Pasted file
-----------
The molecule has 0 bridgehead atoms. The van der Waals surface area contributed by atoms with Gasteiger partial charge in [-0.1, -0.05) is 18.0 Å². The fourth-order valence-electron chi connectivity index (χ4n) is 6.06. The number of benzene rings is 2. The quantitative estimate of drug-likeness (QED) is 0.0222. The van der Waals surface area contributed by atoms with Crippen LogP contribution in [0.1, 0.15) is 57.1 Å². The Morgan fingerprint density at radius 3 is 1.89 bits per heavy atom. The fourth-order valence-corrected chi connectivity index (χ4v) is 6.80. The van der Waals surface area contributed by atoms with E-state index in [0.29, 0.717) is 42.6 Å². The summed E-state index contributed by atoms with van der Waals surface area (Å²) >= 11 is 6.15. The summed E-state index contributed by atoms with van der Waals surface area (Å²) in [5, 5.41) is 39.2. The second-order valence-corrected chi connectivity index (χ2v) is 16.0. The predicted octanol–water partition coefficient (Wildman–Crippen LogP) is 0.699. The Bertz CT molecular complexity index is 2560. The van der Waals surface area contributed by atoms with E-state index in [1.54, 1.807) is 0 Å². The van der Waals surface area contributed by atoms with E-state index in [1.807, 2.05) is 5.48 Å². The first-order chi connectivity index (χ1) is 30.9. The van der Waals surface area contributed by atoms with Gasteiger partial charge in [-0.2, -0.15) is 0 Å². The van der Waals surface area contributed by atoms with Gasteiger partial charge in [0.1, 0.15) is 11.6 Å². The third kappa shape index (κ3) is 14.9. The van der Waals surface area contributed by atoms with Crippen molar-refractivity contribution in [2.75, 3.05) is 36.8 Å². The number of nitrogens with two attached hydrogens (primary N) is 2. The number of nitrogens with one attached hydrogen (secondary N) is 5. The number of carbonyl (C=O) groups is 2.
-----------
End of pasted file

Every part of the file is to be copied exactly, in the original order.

The molecule has 0 bridgehead atoms. The van der Waals surface area contributed by atoms with Gasteiger partial charge in [-0.1, -0.05) is 18.0 Å². The fourth-order valence-electron chi connectivity index (χ4n) is 6.06. The number of benzene rings is 2. The quantitative estimate of drug-likeness (QED) is 0.0222. The van der Waals surface area contributed by atoms with Crippen LogP contribution in [0.1, 0.15) is 57.1 Å². The Morgan fingerprint density at radius 3 is 1.89 bits per heavy atom. The fourth-order valence-corrected chi connectivity index (χ4v) is 6.80. The van der Waals surface area contributed by atoms with E-state index in [0.29, 0.717) is 42.6 Å². The summed E-state index contributed by atoms with van der Waals surface area (Å²) >= 11 is 6.15. The summed E-state index contributed by atoms with van der Waals surface area (Å²) in [5, 5.41) is 39.2. The second-order valence-corrected chi connectivity index (χ2v) is 16.0. The predicted octanol–water partition coefficient (Wildman–Crippen LogP) is 0.699. The Bertz CT molecular complexity index is 2560. The van der Waals surface area contributed by atoms with E-state index in [1.54, 1.807) is 0 Å². The van der Waals surface area contributed by atoms with E-state index in [1.807, 2.05) is 5.48 Å². The first-order chi connectivity index (χ1) is 30.9. The van der Waals surface area contributed by atoms with Gasteiger partial charge in [-0.2, -0.15) is 0 Å². The van der Waals surface area contributed by atoms with Gasteiger partial charge in [0.1, 0.15) is 11.6 Å². The third kappa shape index (κ3) is 14.9. The van der Waals surface area contributed by atoms with Crippen molar-refractivity contribution in [2.75, 3.05) is 36.8 Å². The number of nitrogens with two attached hydrogens (primary N) is 2. The number of nitrogens with one attached hydrogen (secondary N) is 5. The number of carbonyl (C=O) groups is 2.